Indians aren't looking to swap arms for bats

Club covets its starting pitching as Winter Meetings open

Indians aren't looking to swap arms for bats

NASHVILLE, Tenn. -- The cost of starting pitchers on the free-agent market has led to consistent trade interest in members of the Indians' rotation. Cleveland is fielding plenty of calls on its pitchers, but is not actively shopping the arms.

The Tribe hopes to address the need for offense without trading from the rotation.

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"There are definitely ways to improve our offense through alternatives that don't involve trading our starting pitching," president of baseball operations Chris Antonetti said on Day 1 of the Winter Meetings on Monday. "And that would be our preference."

Cleveland's top four rotation arms now are Corey Kluber, Carlos Carrasco, Danny Salazar and Trevor Bauer. Kluber won the American League Cy Young Award in 2014 and is owed $36.5 million guaranteed through 2019 with two more team options. Carrasco is slated to earn roughly $19.7 million through '18 with two team options, too. Salazar and Bauer have yet to hit their arbitration years.

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"Our rotation's been a strength of the team," Antonetti said. "So, we would be very judicious in considering trading away any one of those guys. It's certainly not our intent. It's not our motivation. We're not looking to do it. But, what we have to be open minded [about is], if there's a way for us to really impact our team and make a deal that we think makes us a better, more complete, more competitive team in 2016, we'll be open to it. But, that's a pretty high bar."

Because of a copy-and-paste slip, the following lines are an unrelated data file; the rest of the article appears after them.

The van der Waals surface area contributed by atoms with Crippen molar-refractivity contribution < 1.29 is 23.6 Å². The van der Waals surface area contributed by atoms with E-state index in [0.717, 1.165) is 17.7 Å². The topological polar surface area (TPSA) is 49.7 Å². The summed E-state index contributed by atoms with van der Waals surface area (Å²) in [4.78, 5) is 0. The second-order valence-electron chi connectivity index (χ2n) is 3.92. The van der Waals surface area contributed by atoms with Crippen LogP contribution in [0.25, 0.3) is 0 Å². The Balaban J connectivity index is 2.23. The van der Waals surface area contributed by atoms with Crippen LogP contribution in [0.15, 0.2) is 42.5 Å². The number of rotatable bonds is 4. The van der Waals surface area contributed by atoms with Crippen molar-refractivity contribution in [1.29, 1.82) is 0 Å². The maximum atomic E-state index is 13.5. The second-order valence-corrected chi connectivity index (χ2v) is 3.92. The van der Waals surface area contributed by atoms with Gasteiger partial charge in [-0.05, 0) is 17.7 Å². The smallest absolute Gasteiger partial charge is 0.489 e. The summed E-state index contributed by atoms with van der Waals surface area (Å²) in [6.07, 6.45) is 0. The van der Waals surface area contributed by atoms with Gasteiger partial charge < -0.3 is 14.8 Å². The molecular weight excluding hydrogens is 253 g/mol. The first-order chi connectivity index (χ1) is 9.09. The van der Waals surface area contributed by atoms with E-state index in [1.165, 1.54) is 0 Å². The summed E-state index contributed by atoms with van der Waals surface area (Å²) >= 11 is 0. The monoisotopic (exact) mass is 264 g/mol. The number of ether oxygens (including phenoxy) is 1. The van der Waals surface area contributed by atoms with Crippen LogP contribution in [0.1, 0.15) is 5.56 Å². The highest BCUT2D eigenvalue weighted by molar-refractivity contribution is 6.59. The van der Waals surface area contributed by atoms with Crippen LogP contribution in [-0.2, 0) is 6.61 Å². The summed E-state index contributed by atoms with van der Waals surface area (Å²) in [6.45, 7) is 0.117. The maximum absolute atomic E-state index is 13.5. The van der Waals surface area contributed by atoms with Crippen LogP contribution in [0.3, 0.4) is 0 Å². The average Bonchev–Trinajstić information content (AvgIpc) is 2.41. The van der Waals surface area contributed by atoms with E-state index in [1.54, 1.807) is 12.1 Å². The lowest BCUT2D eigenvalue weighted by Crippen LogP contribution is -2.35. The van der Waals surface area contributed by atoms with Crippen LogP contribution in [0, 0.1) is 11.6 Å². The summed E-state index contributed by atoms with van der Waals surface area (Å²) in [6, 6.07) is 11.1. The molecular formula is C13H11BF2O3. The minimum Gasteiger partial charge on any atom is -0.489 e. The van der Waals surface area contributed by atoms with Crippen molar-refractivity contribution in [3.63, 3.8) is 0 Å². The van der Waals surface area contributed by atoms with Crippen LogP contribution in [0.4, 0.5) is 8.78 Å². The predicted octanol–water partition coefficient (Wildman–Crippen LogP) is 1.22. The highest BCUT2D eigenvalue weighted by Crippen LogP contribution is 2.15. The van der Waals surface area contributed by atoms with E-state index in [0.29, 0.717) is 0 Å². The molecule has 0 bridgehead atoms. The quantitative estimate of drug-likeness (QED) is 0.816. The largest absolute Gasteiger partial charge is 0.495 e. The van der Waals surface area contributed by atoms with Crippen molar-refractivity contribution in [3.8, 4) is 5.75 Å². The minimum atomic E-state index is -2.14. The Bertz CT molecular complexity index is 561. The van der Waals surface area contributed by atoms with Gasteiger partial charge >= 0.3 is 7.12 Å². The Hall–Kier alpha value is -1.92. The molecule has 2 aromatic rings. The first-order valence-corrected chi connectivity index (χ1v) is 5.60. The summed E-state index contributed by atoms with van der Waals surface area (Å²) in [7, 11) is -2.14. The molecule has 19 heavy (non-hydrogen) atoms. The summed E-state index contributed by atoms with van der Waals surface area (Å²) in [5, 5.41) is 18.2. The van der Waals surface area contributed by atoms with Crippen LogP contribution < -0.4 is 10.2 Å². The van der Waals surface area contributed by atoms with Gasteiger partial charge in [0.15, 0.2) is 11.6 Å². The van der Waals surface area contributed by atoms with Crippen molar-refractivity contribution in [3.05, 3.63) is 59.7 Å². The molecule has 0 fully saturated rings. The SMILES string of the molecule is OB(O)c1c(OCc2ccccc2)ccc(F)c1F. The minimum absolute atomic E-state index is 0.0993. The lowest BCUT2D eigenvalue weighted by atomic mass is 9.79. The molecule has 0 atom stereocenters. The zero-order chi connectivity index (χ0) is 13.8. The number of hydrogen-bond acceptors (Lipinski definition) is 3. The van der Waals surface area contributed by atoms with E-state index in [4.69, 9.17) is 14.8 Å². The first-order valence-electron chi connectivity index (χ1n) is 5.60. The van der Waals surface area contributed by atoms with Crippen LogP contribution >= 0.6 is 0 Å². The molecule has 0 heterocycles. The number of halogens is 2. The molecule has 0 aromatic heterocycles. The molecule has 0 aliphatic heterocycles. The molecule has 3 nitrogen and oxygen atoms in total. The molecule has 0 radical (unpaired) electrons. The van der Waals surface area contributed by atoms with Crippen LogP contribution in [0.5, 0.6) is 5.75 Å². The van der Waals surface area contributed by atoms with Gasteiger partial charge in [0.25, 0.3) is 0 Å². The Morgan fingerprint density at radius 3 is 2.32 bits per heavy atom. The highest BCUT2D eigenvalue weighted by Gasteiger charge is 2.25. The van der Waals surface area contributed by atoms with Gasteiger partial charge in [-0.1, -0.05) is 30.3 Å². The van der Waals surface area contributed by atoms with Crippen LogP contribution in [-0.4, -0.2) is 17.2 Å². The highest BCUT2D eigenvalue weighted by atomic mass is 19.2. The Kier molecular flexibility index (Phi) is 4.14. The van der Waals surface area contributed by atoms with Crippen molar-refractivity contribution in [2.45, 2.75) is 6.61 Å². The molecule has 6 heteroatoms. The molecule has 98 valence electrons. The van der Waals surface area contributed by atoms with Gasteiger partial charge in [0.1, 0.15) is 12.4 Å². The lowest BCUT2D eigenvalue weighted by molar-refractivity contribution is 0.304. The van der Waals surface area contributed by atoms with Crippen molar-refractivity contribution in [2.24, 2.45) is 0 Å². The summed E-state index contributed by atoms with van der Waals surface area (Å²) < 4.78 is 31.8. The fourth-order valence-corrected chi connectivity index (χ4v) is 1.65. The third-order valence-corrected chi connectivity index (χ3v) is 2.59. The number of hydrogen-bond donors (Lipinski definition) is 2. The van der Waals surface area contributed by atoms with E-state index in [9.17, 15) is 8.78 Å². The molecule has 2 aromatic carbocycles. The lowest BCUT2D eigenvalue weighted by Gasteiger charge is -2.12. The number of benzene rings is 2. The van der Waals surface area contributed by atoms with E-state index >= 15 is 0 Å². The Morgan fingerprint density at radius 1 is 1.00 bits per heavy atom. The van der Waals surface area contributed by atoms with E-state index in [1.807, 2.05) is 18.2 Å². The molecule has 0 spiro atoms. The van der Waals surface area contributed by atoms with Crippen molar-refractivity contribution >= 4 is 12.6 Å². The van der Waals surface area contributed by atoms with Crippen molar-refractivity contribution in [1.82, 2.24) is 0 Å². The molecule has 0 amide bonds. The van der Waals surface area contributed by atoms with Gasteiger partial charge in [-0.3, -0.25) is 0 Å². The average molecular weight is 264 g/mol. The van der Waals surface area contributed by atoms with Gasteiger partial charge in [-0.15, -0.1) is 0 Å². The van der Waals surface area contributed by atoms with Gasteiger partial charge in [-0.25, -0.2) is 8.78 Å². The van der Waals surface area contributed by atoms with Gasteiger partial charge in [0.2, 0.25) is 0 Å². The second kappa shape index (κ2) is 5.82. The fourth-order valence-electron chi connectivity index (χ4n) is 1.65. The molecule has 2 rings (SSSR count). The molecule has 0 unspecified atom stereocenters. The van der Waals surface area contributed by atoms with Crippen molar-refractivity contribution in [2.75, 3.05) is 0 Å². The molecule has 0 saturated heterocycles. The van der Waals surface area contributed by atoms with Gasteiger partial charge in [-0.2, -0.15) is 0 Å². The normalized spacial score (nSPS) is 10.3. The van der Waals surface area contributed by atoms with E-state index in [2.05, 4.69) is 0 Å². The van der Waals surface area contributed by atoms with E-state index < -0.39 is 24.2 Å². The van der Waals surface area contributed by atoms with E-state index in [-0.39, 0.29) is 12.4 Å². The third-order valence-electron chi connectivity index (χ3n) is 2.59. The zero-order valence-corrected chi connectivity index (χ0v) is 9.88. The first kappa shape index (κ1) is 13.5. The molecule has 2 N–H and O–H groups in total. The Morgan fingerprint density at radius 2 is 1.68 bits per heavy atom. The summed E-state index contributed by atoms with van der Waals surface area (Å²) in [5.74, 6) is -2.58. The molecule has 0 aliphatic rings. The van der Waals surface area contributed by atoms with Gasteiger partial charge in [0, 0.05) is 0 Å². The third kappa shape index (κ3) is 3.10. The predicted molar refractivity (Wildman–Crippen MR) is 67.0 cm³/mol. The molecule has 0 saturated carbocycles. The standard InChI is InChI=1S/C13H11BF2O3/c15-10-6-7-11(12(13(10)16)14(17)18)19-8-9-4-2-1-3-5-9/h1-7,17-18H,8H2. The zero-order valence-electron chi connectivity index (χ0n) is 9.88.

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In other words, the Indians would need to be overwhelmed to make a deal.

"We understand how difficult it is to acquire top-tier starting pitching," Antonetti said. "We place a great premium on that and that's been our perspective for a long time. And it's certainly be reinforced this winter with some of the things that have happened."

Worth noting

• The Indians, White Sox, Tigers and Angels have all reportedly expressed interest in A's infielder Brett Lawrie. The San Francisco Chronicle first reported Cleveland's interest. As things stand, Giovanny Urshela projects to be the Tribe's starting third baseman.

"We feel good about Gio's potential to impact our team," Antonetti said. "We're pleased with the way he played defense. We don't think we got a great read of him as an offensive player last year, because of [injuries]. But, we expect him to be a big contributor on our team next year. That doesn't mean it precludes us from finding an improvement on our infield options, though."

• The Indians have reportedly shown interest in free-agent first baseman Mike Napoli and outfielder Shane Victorino. Free-agent first baseman Justin Morneau is also on Cleveland's radar. As for free-agent sluggers like Pedro Alvarez or Chris Carter, Antonetti said the club would not rule out a potential full-time designated hitter.

"If we felt that was the best way for us to improve the team," Antonetti said, "then that's what we would do."

• The Indians only have two lefties (Kyle Crockett and Giovanni Soto) projected for the bullpen right now. Antonetti noted that Minor League left-handers Shawn Morimando and Ryan Merritt could also be in the mix, but noted that Cleveland is in the market for more lefty relief help.

Jordan Bastian is a reporter for MLB.com. Read his blog, Major League Bastian, follow him on Twitter @MLBastian and listen to his podcast. This story was not subject to the approval of Major League Baseball or its clubs.